Within those three areas lie seven core outcomes that include kindergarten readiness, early grade reading, middle grade math, high school graduation, post-secondary enrollment, post-secondary completion and employment.

Led by Patty Uttaro of the Rochester Public Library and Karen Fahy of the Rochester City School District, the Early Grade Literacy Outcome Team focuses on third grade literacy within RCSD. The team began in 2018.

The High School Graduation Outcome Team is led by Hank Rubin of the Frederick Douglass Family Initiatives, Cecilia Golden of RCSD and Rosemary Rivera of Citizen Action, NY. The team, which also launched last year, has completed a deep dive into the factors tied to on-time high school graduation and will work with two high schools to develop actions and interventions that support students in their ninth grade year as a strategy to improve graduation rates.

Chaired by Dirk Hightower of Children’s Institute Inc. and Lisa Hiley of Nazareth, the school readiness outcome team works within four areas to help improve a child’s success in school. Those areas include helping the community support kindergarten readiness; helping child-serving organizations and schools support kids within their families; helping families gain the skills necessary to support their children’s school readiness; and supporting kindergarten school readiness for the child.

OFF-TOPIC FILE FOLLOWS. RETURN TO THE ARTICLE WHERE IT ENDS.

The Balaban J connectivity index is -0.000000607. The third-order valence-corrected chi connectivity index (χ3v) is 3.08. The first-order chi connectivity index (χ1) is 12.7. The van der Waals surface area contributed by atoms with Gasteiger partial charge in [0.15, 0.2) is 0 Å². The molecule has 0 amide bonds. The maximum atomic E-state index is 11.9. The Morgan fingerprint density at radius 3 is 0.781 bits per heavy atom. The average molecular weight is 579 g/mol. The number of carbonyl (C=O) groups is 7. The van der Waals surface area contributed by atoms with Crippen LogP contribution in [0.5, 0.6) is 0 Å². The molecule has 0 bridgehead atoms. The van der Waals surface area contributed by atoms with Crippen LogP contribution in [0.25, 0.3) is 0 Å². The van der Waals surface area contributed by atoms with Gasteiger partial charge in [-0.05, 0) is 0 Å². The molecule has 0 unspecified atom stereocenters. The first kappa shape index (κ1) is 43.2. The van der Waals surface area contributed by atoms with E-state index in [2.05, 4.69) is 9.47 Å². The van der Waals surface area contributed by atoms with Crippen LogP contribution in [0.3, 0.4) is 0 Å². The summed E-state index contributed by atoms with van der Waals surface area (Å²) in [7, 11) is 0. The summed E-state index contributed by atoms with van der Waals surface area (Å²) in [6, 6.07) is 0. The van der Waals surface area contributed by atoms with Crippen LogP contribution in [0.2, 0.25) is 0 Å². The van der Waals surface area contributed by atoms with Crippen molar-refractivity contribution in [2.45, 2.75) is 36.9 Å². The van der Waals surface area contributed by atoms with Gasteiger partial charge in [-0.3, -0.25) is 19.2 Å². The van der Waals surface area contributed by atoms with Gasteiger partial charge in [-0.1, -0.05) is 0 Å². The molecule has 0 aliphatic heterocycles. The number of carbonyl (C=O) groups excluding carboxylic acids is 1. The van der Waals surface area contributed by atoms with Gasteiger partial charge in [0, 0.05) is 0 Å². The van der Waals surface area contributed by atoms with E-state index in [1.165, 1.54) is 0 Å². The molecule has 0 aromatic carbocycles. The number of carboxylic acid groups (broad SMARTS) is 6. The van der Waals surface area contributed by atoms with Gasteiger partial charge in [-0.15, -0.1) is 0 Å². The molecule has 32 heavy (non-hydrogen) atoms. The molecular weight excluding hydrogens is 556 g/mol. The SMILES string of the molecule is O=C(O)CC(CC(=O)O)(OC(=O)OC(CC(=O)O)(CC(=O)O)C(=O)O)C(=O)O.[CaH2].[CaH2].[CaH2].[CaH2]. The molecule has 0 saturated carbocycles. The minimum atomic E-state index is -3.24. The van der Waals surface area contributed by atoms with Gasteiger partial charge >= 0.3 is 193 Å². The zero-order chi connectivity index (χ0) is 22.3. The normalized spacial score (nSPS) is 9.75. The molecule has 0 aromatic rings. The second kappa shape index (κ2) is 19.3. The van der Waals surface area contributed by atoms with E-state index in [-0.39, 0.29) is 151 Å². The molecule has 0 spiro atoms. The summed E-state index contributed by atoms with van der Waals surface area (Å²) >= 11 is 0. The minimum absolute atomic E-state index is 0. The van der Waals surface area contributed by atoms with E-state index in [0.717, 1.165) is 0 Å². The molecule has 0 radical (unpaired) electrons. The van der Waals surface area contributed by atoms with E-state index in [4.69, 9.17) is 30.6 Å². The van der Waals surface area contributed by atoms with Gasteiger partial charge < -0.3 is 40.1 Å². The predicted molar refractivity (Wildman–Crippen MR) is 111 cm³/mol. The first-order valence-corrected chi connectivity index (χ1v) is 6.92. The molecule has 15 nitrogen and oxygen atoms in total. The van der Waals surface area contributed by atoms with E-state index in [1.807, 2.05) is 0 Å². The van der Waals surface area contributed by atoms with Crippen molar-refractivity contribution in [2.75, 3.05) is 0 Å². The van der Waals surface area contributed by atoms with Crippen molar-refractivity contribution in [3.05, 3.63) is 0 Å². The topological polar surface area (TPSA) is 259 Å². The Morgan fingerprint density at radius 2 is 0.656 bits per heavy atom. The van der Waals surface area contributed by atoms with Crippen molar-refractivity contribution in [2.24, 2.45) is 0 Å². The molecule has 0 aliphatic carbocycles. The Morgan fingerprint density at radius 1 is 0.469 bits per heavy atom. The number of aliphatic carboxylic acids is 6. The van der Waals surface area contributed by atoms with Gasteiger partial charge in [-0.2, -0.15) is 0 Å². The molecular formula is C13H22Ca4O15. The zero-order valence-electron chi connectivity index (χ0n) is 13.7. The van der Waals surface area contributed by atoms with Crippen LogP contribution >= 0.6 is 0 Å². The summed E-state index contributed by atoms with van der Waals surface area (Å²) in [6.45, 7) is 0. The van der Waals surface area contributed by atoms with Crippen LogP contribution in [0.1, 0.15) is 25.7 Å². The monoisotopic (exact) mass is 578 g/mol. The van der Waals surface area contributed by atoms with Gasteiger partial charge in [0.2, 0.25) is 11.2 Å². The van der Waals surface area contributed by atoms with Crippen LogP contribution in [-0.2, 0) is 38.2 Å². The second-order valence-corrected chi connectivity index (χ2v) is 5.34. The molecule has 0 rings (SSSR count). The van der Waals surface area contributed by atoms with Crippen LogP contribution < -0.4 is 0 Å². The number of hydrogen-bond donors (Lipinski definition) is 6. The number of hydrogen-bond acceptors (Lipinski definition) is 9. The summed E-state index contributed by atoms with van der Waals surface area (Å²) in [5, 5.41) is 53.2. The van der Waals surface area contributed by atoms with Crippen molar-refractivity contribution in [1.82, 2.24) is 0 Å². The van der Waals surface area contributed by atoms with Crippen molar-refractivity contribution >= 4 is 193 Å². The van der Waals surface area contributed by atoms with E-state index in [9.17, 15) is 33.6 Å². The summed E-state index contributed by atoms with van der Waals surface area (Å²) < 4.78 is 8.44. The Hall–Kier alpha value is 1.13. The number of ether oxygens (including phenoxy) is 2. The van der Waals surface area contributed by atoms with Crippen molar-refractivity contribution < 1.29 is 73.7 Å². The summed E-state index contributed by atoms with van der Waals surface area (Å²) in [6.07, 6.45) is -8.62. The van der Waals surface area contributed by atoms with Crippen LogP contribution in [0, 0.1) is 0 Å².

A. Dirk Hightower
Dirk Hightower

“We have strategies in a few primary areas: ready child, ready family, ready community and ready schools or organizations,” Hiley said. “Around that we’re specifically looking at workforce development. What we’re doing in the spirit of collective impact is coming together and saying, how can we enhance the existing opportunities for providers, for professionals.”

Those providers include educators, speech language pathologists, social workers, behavioral specialists and home visitors, Hiley noted, a network of individuals who work with children to age eight.

“The whole issue regarding early intervention and CPSE (Committee on Preschool Special Education), where there’s been a lack of responsivity because of not enough speech language pathologists, not enough physical therapists, that’s where the workforce development was first identified as an issue,” Hightower said. “Because if we’re going to have ready kids, we’ve got to have people in the field who are working, and that includes teachers. We don’t have enough teachers at the earlier grades to really serve all the children that we have.”